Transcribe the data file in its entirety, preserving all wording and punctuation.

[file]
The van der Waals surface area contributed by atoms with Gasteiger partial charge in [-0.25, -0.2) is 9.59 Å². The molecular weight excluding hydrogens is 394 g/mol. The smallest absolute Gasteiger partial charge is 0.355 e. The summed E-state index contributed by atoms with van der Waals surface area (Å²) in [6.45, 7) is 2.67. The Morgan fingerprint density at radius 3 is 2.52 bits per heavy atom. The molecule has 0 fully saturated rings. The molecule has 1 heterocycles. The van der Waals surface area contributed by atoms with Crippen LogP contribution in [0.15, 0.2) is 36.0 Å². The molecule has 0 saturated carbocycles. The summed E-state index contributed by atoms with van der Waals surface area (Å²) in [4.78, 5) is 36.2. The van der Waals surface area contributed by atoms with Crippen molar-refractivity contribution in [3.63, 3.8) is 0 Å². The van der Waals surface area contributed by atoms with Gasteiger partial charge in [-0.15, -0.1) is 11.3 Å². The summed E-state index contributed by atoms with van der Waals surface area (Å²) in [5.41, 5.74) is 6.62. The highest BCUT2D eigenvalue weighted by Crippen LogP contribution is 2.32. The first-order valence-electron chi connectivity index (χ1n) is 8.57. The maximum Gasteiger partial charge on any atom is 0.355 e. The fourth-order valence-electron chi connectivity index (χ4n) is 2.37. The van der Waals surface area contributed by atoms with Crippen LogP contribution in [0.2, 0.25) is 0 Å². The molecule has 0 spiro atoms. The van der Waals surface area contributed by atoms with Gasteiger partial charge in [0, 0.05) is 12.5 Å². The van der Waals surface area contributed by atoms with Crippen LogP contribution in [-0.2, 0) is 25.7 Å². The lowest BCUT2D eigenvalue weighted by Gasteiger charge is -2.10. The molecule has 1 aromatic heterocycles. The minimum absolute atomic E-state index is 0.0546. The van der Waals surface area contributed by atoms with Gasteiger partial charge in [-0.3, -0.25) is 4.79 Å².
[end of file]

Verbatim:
The van der Waals surface area contributed by atoms with Gasteiger partial charge in [-0.25, -0.2) is 9.59 Å². The molecular weight excluding hydrogens is 394 g/mol. The smallest absolute Gasteiger partial charge is 0.355 e. The summed E-state index contributed by atoms with van der Waals surface area (Å²) in [6.45, 7) is 2.67. The Morgan fingerprint density at radius 3 is 2.52 bits per heavy atom. The molecule has 0 fully saturated rings. The molecule has 1 heterocycles. The van der Waals surface area contributed by atoms with Crippen LogP contribution in [0.15, 0.2) is 36.0 Å². The molecule has 0 saturated carbocycles. The summed E-state index contributed by atoms with van der Waals surface area (Å²) in [4.78, 5) is 36.2. The van der Waals surface area contributed by atoms with Crippen molar-refractivity contribution in [3.63, 3.8) is 0 Å². The van der Waals surface area contributed by atoms with Gasteiger partial charge in [-0.15, -0.1) is 11.3 Å². The summed E-state index contributed by atoms with van der Waals surface area (Å²) in [5.41, 5.74) is 6.62. The highest BCUT2D eigenvalue weighted by Crippen LogP contribution is 2.32. The first-order valence-electron chi connectivity index (χ1n) is 8.57. The maximum Gasteiger partial charge on any atom is 0.355 e. The fourth-order valence-electron chi connectivity index (χ4n) is 2.37. The van der Waals surface area contributed by atoms with Crippen LogP contribution in [0.2, 0.25) is 0 Å². The molecule has 0 spiro atoms. The van der Waals surface area contributed by atoms with Gasteiger partial charge in [0, 0.05) is 12.5 Å². The van der Waals surface area contributed by atoms with Crippen LogP contribution in [-0.2, 0) is 25.7 Å². The lowest BCUT2D eigenvalue weighted by Gasteiger charge is -2.10. The molecule has 1 aromatic heterocycles. The minimum absolute atomic E-state index is 0.0546. The van der Waals surface area contributed by atoms with Gasteiger partial charge in [-0.3, -0.25) is 4.79 Å².